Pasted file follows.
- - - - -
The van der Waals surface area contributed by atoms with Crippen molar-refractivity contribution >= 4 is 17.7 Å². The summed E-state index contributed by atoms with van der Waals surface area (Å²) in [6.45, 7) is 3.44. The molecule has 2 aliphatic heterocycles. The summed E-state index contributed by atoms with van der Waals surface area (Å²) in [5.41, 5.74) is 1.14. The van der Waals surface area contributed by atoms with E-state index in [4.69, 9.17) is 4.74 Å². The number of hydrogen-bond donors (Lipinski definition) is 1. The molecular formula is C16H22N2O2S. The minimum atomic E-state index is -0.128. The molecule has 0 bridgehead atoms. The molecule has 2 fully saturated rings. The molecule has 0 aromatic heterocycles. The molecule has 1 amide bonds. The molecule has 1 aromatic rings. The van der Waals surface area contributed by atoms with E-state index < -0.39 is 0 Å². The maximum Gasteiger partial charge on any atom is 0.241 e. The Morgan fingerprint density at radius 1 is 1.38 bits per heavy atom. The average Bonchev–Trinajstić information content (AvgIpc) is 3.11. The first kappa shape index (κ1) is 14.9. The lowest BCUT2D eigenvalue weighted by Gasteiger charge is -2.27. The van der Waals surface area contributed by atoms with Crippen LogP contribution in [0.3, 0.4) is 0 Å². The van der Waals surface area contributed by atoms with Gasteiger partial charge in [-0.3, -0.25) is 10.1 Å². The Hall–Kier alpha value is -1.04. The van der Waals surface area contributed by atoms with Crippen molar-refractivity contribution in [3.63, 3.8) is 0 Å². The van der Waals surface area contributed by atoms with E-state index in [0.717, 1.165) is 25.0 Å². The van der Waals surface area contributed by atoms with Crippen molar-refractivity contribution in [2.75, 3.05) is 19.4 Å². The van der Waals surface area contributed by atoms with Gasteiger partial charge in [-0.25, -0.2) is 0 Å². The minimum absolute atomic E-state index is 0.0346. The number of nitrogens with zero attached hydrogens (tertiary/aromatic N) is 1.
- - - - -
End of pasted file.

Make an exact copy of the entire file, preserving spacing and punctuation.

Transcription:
The van der Waals surface area contributed by atoms with Crippen molar-refractivity contribution >= 4 is 17.7 Å². The summed E-state index contributed by atoms with van der Waals surface area (Å²) in [6.45, 7) is 3.44. The molecule has 2 aliphatic heterocycles. The summed E-state index contributed by atoms with van der Waals surface area (Å²) in [5.41, 5.74) is 1.14. The van der Waals surface area contributed by atoms with E-state index in [4.69, 9.17) is 4.74 Å². The number of hydrogen-bond donors (Lipinski definition) is 1. The molecular formula is C16H22N2O2S. The minimum atomic E-state index is -0.128. The molecule has 0 bridgehead atoms. The molecule has 2 fully saturated rings. The molecule has 0 aromatic heterocycles. The molecule has 1 amide bonds. The molecule has 1 aromatic rings. The van der Waals surface area contributed by atoms with E-state index < -0.39 is 0 Å². The maximum Gasteiger partial charge on any atom is 0.241 e. The Morgan fingerprint density at radius 1 is 1.38 bits per heavy atom. The average Bonchev–Trinajstić information content (AvgIpc) is 3.11. The first kappa shape index (κ1) is 14.9. The lowest BCUT2D eigenvalue weighted by Gasteiger charge is -2.27. The van der Waals surface area contributed by atoms with Crippen LogP contribution in [0.3, 0.4) is 0 Å². The van der Waals surface area contributed by atoms with Gasteiger partial charge in [-0.3, -0.25) is 10.1 Å². The Hall–Kier alpha value is -1.04. The van der Waals surface area contributed by atoms with Crippen molar-refractivity contribution in [3.63, 3.8) is 0 Å². The van der Waals surface area contributed by atoms with E-state index in [0.717, 1.165) is 25.0 Å². The van der Waals surface area contributed by atoms with Crippen molar-refractivity contribution in [2.75, 3.05) is 19.4 Å². The van der Waals surface area contributed by atoms with Gasteiger partial charge in [-0.25, -0.2) is 0 Å². The minimum absolute atomic E-state index is 0.0346. The number of nitrogens with zero attached hydrogens (tertiary/aromatic N) is 1.